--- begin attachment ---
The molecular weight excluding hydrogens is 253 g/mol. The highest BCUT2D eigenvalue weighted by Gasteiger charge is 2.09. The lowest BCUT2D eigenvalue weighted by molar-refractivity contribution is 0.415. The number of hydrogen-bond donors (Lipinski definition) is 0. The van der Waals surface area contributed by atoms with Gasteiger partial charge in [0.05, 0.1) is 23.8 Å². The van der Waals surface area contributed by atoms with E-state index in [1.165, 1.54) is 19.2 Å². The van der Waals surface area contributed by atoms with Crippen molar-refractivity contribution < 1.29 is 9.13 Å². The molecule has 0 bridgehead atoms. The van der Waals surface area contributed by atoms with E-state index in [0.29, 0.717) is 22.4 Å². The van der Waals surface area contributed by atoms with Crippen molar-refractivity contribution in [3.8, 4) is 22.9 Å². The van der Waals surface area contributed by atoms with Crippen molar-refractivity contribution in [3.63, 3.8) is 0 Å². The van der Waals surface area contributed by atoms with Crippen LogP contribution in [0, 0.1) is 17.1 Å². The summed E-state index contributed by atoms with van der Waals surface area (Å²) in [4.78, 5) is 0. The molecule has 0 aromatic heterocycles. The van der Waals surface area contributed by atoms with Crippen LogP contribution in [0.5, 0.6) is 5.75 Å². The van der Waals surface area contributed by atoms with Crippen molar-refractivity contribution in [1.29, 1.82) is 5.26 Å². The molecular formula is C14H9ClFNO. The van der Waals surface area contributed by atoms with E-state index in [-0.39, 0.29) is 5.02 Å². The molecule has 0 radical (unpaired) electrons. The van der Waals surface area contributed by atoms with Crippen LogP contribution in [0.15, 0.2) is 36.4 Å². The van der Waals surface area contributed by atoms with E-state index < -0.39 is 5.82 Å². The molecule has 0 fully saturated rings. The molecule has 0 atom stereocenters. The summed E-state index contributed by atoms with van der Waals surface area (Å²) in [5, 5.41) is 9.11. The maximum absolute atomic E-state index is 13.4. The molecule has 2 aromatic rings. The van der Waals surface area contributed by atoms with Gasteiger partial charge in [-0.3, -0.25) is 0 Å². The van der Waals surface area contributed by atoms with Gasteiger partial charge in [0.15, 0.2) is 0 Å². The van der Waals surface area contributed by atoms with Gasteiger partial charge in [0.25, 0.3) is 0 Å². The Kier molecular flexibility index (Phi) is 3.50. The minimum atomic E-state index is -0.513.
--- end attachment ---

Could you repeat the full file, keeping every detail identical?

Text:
The molecular weight excluding hydrogens is 253 g/mol. The highest BCUT2D eigenvalue weighted by Gasteiger charge is 2.09. The lowest BCUT2D eigenvalue weighted by molar-refractivity contribution is 0.415. The number of hydrogen-bond donors (Lipinski definition) is 0. The van der Waals surface area contributed by atoms with Gasteiger partial charge in [0.05, 0.1) is 23.8 Å². The van der Waals surface area contributed by atoms with E-state index in [1.165, 1.54) is 19.2 Å². The van der Waals surface area contributed by atoms with Crippen molar-refractivity contribution < 1.29 is 9.13 Å². The molecule has 0 bridgehead atoms. The van der Waals surface area contributed by atoms with E-state index in [0.29, 0.717) is 22.4 Å². The van der Waals surface area contributed by atoms with Crippen molar-refractivity contribution in [3.8, 4) is 22.9 Å². The van der Waals surface area contributed by atoms with Crippen molar-refractivity contribution in [3.63, 3.8) is 0 Å². The van der Waals surface area contributed by atoms with Crippen LogP contribution in [0, 0.1) is 17.1 Å². The summed E-state index contributed by atoms with van der Waals surface area (Å²) in [4.78, 5) is 0. The molecule has 0 aromatic heterocycles. The van der Waals surface area contributed by atoms with Crippen LogP contribution in [0.5, 0.6) is 5.75 Å². The van der Waals surface area contributed by atoms with Crippen molar-refractivity contribution in [1.29, 1.82) is 5.26 Å². The molecular formula is C14H9ClFNO. The van der Waals surface area contributed by atoms with E-state index in [-0.39, 0.29) is 5.02 Å². The molecule has 0 radical (unpaired) electrons. The van der Waals surface area contributed by atoms with Crippen LogP contribution in [0.15, 0.2) is 36.4 Å². The van der Waals surface area contributed by atoms with E-state index < -0.39 is 5.82 Å². The molecule has 0 fully saturated rings. The molecule has 0 atom stereocenters. The summed E-state index contributed by atoms with van der Waals surface area (Å²) in [5, 5.41) is 9.11. The maximum absolute atomic E-state index is 13.4. The molecule has 2 aromatic rings. The van der Waals surface area contributed by atoms with Gasteiger partial charge in [-0.3, -0.25) is 0 Å². The van der Waals surface area contributed by atoms with Gasteiger partial charge in [0.15, 0.2) is 0 Å². The van der Waals surface area contributed by atoms with Gasteiger partial charge in [0.25, 0.3) is 0 Å². The Kier molecular flexibility index (Phi) is 3.50. The minimum atomic E-state index is -0.513.